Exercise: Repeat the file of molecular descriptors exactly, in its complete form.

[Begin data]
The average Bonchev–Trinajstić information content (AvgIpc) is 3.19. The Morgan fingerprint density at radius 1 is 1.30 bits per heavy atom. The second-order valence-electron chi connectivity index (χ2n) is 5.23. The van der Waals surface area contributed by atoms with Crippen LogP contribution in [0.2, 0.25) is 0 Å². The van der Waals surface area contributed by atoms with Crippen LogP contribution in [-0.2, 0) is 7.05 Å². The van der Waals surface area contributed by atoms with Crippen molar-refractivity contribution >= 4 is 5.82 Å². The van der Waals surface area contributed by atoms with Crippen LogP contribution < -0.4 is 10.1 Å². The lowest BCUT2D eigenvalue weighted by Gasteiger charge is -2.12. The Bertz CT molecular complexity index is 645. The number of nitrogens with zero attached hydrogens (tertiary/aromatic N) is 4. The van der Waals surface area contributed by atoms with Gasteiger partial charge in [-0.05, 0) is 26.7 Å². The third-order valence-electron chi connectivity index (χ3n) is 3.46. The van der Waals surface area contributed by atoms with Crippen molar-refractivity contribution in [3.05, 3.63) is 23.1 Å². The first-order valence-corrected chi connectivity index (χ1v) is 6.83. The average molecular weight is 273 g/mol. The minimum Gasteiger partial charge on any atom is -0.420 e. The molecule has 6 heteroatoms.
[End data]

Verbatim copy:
The average Bonchev–Trinajstić information content (AvgIpc) is 3.19. The Morgan fingerprint density at radius 1 is 1.30 bits per heavy atom. The second-order valence-electron chi connectivity index (χ2n) is 5.23. The van der Waals surface area contributed by atoms with Crippen LogP contribution in [0.2, 0.25) is 0 Å². The van der Waals surface area contributed by atoms with Crippen LogP contribution in [-0.2, 0) is 7.05 Å². The van der Waals surface area contributed by atoms with Crippen molar-refractivity contribution >= 4 is 5.82 Å². The van der Waals surface area contributed by atoms with Crippen LogP contribution < -0.4 is 10.1 Å². The lowest BCUT2D eigenvalue weighted by Gasteiger charge is -2.12. The Bertz CT molecular complexity index is 645. The number of nitrogens with zero attached hydrogens (tertiary/aromatic N) is 4. The van der Waals surface area contributed by atoms with Gasteiger partial charge in [-0.05, 0) is 26.7 Å². The third-order valence-electron chi connectivity index (χ3n) is 3.46. The van der Waals surface area contributed by atoms with Crippen molar-refractivity contribution in [3.05, 3.63) is 23.1 Å². The first-order valence-corrected chi connectivity index (χ1v) is 6.83. The average molecular weight is 273 g/mol. The minimum Gasteiger partial charge on any atom is -0.420 e. The molecule has 6 heteroatoms.